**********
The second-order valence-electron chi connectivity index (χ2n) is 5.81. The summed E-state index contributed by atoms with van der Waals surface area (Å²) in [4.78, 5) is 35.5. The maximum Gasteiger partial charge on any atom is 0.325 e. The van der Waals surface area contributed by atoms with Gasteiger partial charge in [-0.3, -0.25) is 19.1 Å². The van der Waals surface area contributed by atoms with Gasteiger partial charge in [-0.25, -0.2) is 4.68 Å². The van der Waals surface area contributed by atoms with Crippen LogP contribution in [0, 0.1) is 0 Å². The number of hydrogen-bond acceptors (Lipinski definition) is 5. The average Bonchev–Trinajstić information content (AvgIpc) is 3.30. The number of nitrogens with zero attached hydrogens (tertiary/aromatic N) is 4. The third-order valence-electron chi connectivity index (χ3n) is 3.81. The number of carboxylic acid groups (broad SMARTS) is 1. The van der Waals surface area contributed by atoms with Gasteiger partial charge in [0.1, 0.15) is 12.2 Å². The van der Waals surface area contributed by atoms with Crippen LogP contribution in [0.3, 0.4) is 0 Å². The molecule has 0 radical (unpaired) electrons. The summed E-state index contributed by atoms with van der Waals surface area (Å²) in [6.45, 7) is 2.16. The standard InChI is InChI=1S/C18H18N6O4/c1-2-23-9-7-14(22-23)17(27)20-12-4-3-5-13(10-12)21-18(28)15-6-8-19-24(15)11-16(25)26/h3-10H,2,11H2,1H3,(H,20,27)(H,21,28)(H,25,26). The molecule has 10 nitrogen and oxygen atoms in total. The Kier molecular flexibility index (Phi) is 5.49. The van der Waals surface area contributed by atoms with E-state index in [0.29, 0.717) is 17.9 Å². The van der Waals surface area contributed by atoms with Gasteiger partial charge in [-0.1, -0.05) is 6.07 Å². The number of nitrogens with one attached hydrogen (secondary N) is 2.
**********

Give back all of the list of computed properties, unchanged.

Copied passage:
The second-order valence-electron chi connectivity index (χ2n) is 5.81. The summed E-state index contributed by atoms with van der Waals surface area (Å²) in [4.78, 5) is 35.5. The maximum Gasteiger partial charge on any atom is 0.325 e. The van der Waals surface area contributed by atoms with Gasteiger partial charge in [-0.3, -0.25) is 19.1 Å². The van der Waals surface area contributed by atoms with Gasteiger partial charge in [-0.25, -0.2) is 4.68 Å². The van der Waals surface area contributed by atoms with Crippen LogP contribution in [0, 0.1) is 0 Å². The number of hydrogen-bond acceptors (Lipinski definition) is 5. The average Bonchev–Trinajstić information content (AvgIpc) is 3.30. The number of nitrogens with zero attached hydrogens (tertiary/aromatic N) is 4. The third-order valence-electron chi connectivity index (χ3n) is 3.81. The number of carboxylic acid groups (broad SMARTS) is 1. The van der Waals surface area contributed by atoms with Gasteiger partial charge in [0.1, 0.15) is 12.2 Å². The van der Waals surface area contributed by atoms with Crippen LogP contribution in [0.3, 0.4) is 0 Å². The molecule has 0 radical (unpaired) electrons. The summed E-state index contributed by atoms with van der Waals surface area (Å²) in [6.45, 7) is 2.16. The standard InChI is InChI=1S/C18H18N6O4/c1-2-23-9-7-14(22-23)17(27)20-12-4-3-5-13(10-12)21-18(28)15-6-8-19-24(15)11-16(25)26/h3-10H,2,11H2,1H3,(H,20,27)(H,21,28)(H,25,26). The molecule has 10 nitrogen and oxygen atoms in total. The Kier molecular flexibility index (Phi) is 5.49. The van der Waals surface area contributed by atoms with E-state index in [0.29, 0.717) is 17.9 Å². The van der Waals surface area contributed by atoms with Gasteiger partial charge in [-0.1, -0.05) is 6.07 Å². The number of nitrogens with one attached hydrogen (secondary N) is 2.